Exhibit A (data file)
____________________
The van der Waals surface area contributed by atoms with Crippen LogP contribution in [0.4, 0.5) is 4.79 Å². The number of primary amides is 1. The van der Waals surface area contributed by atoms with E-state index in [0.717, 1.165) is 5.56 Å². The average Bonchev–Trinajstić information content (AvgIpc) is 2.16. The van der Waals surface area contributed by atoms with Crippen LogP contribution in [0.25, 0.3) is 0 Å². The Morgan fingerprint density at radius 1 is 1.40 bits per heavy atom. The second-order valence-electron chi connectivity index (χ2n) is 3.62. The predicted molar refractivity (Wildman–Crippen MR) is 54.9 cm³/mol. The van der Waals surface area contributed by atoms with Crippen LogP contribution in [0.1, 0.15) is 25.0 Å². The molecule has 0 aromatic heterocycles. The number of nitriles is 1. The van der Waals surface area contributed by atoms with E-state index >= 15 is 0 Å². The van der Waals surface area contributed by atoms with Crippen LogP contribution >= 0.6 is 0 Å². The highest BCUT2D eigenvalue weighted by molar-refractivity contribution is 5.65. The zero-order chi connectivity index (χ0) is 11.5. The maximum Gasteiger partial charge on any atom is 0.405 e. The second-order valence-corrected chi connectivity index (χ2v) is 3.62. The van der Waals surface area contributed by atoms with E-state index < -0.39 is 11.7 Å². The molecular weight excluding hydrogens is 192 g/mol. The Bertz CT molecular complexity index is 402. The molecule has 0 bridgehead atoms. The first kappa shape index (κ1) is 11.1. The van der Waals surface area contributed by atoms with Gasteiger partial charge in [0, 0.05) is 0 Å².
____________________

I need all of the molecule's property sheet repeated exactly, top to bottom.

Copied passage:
The van der Waals surface area contributed by atoms with Crippen LogP contribution in [0.4, 0.5) is 4.79 Å². The number of primary amides is 1. The van der Waals surface area contributed by atoms with E-state index in [0.717, 1.165) is 5.56 Å². The average Bonchev–Trinajstić information content (AvgIpc) is 2.16. The van der Waals surface area contributed by atoms with Crippen LogP contribution in [0.25, 0.3) is 0 Å². The Morgan fingerprint density at radius 1 is 1.40 bits per heavy atom. The second-order valence-electron chi connectivity index (χ2n) is 3.62. The predicted molar refractivity (Wildman–Crippen MR) is 54.9 cm³/mol. The van der Waals surface area contributed by atoms with Crippen LogP contribution in [0.1, 0.15) is 25.0 Å². The molecule has 0 aromatic heterocycles. The number of nitriles is 1. The van der Waals surface area contributed by atoms with E-state index >= 15 is 0 Å². The van der Waals surface area contributed by atoms with Crippen LogP contribution >= 0.6 is 0 Å². The highest BCUT2D eigenvalue weighted by molar-refractivity contribution is 5.65. The zero-order chi connectivity index (χ0) is 11.5. The maximum Gasteiger partial charge on any atom is 0.405 e. The second-order valence-corrected chi connectivity index (χ2v) is 3.62. The van der Waals surface area contributed by atoms with E-state index < -0.39 is 11.7 Å². The molecular weight excluding hydrogens is 192 g/mol. The Bertz CT molecular complexity index is 402. The molecule has 0 bridgehead atoms. The first kappa shape index (κ1) is 11.1. The van der Waals surface area contributed by atoms with Gasteiger partial charge in [0, 0.05) is 0 Å².